Founder Resources: The Currency of Startup Equity

By Fernando Berrocal

You, as a potential startup entrepreneur, are aware that your startup is essentially owned through equity in your business. You will use a cap table, which is a table that shows how shares of a startup are distributed, for this. However, if it's not handled properly, it could cause medium- and long-term problems for your startup. Making errors in the equity distribution process with your co-founders (and other stakeholders) can seriously damage your firm in the long run in a variety of ways.

Startup Equity

To an inexperienced startup founder, the shares of a newly established business may appear to have virtually no worth at the time an organization is founded. Even if that's the case, it doesn't always follow that your shares will always be worthless. Even while there isn't yet a specific dollar amount associated with your shares' worth, they do have value. If you give away too much equity when your shares have no real market value, it could become problematic later on when they do. That action can have an impact on you and is either impossible or very difficult to undo.

Additionally, it doesn't help entrepreneurs when individuals close to them also think poorly of their startup equity. They demand a significant piece of it–even when it isn't worth much. Sadly, this results in many entrepreneurs handing away a lot of shares to individuals who aren't long-term investors. Additionally, a crowded cap table deters investors from being interested in the business. And as you are aware, investors will be crucial in advancing your entrepreneurial career in different scenarios. Your equity is, in reality, a form of currency, therefore you should treat it as such. Shares should always be traded in exchange for something since they have eventual real worth and a continuous one for that matter. Not granted to anyone simply out of a desire to “be on the cap table.”

Shares are not always the best form of compensation for employees who work for or assist your business in some way. Money is more fitting in some cases, whereas equity is occasionally a reasonable recompense. Most significantly, that will be your final choice. So, the issue to address is: who will receive equity? You can have one of four different categories of persons on your cap table, and each has a specific role. We shall discuss them in the paragraphs that follow.

Venture Capital

  • Startup Co-founders: Early on, startup co-founders should hold practically all of the equity, but as the business grows and hires staff, their ownership will gradually decline as a result. As an illustration, at the time of the Initial Public Offering (IPO), the Spotify founders owned 30% of the business instead of the original 100%. The founders are expected to put in their all-out effort and work on the business full-time in return for receiving such a sizable portion of the firm. Founders must execute a Founders' Agreement (or Shareholders Agreement) in this situation, so that the shares are conditioned on your continued participation in the organization.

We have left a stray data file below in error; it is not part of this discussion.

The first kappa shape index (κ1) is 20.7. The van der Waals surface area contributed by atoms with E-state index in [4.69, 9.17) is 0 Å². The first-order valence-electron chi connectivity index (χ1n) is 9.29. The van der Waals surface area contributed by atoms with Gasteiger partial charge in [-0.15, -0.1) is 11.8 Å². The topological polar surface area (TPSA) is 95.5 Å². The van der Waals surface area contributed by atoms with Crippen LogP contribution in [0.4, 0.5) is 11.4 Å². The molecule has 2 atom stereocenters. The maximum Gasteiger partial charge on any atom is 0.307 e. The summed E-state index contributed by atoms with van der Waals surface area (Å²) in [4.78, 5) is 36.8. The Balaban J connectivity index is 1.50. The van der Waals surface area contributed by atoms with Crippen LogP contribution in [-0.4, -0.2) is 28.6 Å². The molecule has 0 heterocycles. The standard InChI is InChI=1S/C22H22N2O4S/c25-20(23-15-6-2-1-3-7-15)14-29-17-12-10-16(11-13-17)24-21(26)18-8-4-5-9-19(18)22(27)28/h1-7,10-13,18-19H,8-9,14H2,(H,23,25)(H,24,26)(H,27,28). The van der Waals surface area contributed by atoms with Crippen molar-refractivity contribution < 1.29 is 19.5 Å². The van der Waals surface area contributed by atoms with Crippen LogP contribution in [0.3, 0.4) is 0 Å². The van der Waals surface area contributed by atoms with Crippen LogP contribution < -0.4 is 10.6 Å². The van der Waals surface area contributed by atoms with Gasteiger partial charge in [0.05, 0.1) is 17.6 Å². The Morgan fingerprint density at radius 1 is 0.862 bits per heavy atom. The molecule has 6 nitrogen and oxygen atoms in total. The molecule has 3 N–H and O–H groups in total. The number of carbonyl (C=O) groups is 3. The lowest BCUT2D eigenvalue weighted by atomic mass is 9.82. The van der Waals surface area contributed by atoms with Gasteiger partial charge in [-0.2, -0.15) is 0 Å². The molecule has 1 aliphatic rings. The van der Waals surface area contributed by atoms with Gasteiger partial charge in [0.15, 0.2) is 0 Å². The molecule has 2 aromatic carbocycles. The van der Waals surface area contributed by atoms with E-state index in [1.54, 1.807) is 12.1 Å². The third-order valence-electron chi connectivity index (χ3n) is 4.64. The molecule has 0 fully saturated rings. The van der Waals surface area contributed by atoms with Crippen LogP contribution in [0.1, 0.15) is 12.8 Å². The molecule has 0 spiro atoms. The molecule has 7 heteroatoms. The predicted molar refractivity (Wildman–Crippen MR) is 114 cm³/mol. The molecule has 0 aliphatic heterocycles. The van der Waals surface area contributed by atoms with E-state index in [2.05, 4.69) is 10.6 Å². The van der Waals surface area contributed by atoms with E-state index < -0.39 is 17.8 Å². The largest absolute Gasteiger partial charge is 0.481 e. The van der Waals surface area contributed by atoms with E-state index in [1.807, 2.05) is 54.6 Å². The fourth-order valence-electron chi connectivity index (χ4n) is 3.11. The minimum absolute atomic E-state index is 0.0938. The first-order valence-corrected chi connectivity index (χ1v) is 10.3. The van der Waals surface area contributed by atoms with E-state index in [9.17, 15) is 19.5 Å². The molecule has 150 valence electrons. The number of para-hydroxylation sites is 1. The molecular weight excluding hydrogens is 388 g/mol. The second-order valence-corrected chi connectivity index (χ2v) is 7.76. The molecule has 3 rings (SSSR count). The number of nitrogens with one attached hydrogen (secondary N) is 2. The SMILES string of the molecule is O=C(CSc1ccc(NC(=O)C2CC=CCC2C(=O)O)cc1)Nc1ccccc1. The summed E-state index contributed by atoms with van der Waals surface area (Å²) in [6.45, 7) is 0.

• Startup Advisors: If you are endeavoring to create a kind of startup that requires real expertise to establish, business advisors can be a complete necessity in any scenario. You might not have enough money, though, to pay them directly as of now. In that instance, you may offer them a small portion of your startup's equity instead.  It's also crucial that people only get the shares if they participate in its launch; in other words, if they actively contribute to the initial development of the startup. It is not sufficient for an advisor to merely state, "I have some recommendations for your startup.”  It is crucial that advisors don’t disappear after a conversation relaying some basic advice.

  • Startup Personnel:  For your startup, you want to entice the best personnel in the area, but you might not have the financial resources needed to effectively compete here.  Bear in mind that the most crucial resource for any kind of organization is human beings. In the majority of cases involving startups, it is even more significant than financial and time resources. In this stage of your business, using an option pool to partially compensate staff with shares on top of salary can be highly beneficial. Finally, you must educate them on how having access to equity can be beneficial for them.

Equity in Your Startup is a Type of Currency

  • Startup Investors: Finally, the investor is the most common and important type of shareholder involved. Investors are individuals who might wish to join the adventure but who are unwilling to volunteer their time. They would want to contribute some money instead. Investors ultimately decide how much to value your business and how much your shares are worth. However, investors must also consider the long-term scenario. If they invest at a valuation that is too low, they will take too much of your equity–which will discourage potential investors from your startup.

As you can see, early equity management is crucial to the health and profitability of your startup. That’s why you must consider it to be actual money. If you start dispersing it carelessly, you'll discover that your pockets are empty just when you need them the most. Your shares do not necessarily have no worth just because they do not currently have a precise valuation. It's about thinking ahead, about the value that someone will provide in the future and the significance of your startup's future. Shareholders should be enthusiastic and caring individuals. Since you're all traveling together on this entrepreneurial trip, equity is the ultimate goal.

Ready to bring your startup to the next level? Apply to MassLight’s next batch. MassLight supplies capital and a dedicated tech team. We take equity in return. Have questions? Refer to our FAQ page.

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